The paper reports on the two-day experimental workshop in arts‐led interviewing technique using ephemera to elicit life stories and then reporting narrative accounts back using creative means of presentation.

 Academics and students from across Departments at Bournemouth University told each other stories from their pasts based in objects that they presented to each other as gifts. Each partner then reported the shared story to the group using arts‐led presentation methods.

Narrative research and the qualitative interview are discussed. The conclusion is drawn that academics yearn to express the more emotive connections generated by listening to the stories of strangers.

The procedures followed for the two‐day workshop are outlined in order that other academics may also organize their own experiments in eliciting story using personal objects and retelling stories creatively.

Because the group wanted to take the impact of this experience further, AiR applied and was accepted to present the concept at the Social Research Association’s workshop ‘Creative Research Methods’ on 8 May at the British Library in London. The Collaborative is about to meet up to brainstorm ways in which to translate their experiences of the workshop into a more presentational one.

Anyone from across Departments, whether lecturer, researcher, student or faculty, is welcome to join the ARTS in Research Collaborative. Please contact Kip Jones if you are interested in joining or just want to know more about the Collaborative.

 This just in from Creative Quarter!

Ten ‘rules’ for being creative in producing research

Research Cluster Conflict, Rule of Law and Society is holding a Workshop on ‘Contemporary Issues in International Law’ on Tuesday 28th October 2014, 10-13.00 in EB206

 

 

The commitment and role of the international community in fighting Islamic State (IS/ISIL) are a daily item on the news. Therefore the Cluster for Conflict, Rule of Law and Society is holding a Workshop on ‘Contemporary Issues in International Law’ on Tuesday 28th October 2014, 10-13.00 in EB206.
The workshop brings together Undergraduate and Postgraduate students studying International Law and those interested in the issues of terrorism and the use of force in general. It will be a forum for discussion and debate on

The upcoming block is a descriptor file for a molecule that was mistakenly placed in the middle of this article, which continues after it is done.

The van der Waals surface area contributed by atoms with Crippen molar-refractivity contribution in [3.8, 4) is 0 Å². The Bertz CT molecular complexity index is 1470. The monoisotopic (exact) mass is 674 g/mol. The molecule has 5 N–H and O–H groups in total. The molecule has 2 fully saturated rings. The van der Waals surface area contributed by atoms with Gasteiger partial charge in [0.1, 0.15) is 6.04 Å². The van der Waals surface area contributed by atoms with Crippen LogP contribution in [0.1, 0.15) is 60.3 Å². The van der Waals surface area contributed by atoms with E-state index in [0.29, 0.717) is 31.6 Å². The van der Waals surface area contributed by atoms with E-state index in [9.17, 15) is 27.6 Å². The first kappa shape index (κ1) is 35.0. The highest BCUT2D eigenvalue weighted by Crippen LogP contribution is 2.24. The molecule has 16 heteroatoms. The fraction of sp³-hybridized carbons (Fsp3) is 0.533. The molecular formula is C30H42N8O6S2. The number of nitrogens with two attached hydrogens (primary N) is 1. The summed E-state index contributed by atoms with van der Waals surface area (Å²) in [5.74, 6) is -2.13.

• the situation in Ukraine/Russia (including the annexation of Crimea and the downing of Malaysia Airline MH17)
  • the situation involving IS/Iraq/Syria, and
  • will ask what the status quo of the ‘Responsibility to Protect’ (R2P) doctrine is.

 

The workshop will be led by Dr. Melanie Klinkner and Sascha Dov Bachmann, Associate Professor in International Law.

There will be tea, coffee and biscuits and interested staff and students are very welcome to join.

Two-day ARTS in Research Workshop at the Lighthouse Centre for the Arts in Poole

Bournemouth University Centre for Qualitative Research and

ARTS in Research Collaborative

in co-operation with
The Lighthouse Poole’s Centre for the Arts
Centre of artistic excellence for live events, theatre, music, film & visual arts present:
Two-day Workshop 20 & 21 November, 2014
Developing Arts-based Approaches
to Academic Research  
With Hazel Evans, Artist-in-Residence at The Lighthouse
Established artist in Dorset, Hazel is a multi-disciplinary artist working with the themes of communication, journeys, interior and exterior landscapes of the body. Her storytelling theatre company ‘Valise Noire’, was established in 2011. “Words, musical scores and ink on paper fusing the past and present, inspire my illustrative and written work. I enjoy blending antiquity with contemporary, reality and fantasy, black and white. I respond to music in real time documenting the feelings and sounds by the visual landscaping of my illustrations, poems and live art. ” –Hazel Evans
Spend two days exploring the workspaces of living, breathing performers and artists with us at the Lighthouse!  You will have a tour of the facilities, then see and discuss Hazel’s installation in the gallery. With Hazel’s guidance, you will work on your own projects, beginning in text as a point-of-departure. You will explore working with your body, music and/or multi-media during the two days of activities.
Cost for the two-day workshop: £200.
Early-bird discount (by 31st October): £175.
Teas, coffees on arrival and mid-morning break plus choice of finger buffet lunch will be included in the price. The days will run from 9:30 am until 4 pm.
Academic staff and students are encouraged to apply for funding through their School’s training and/or enrichment schemes.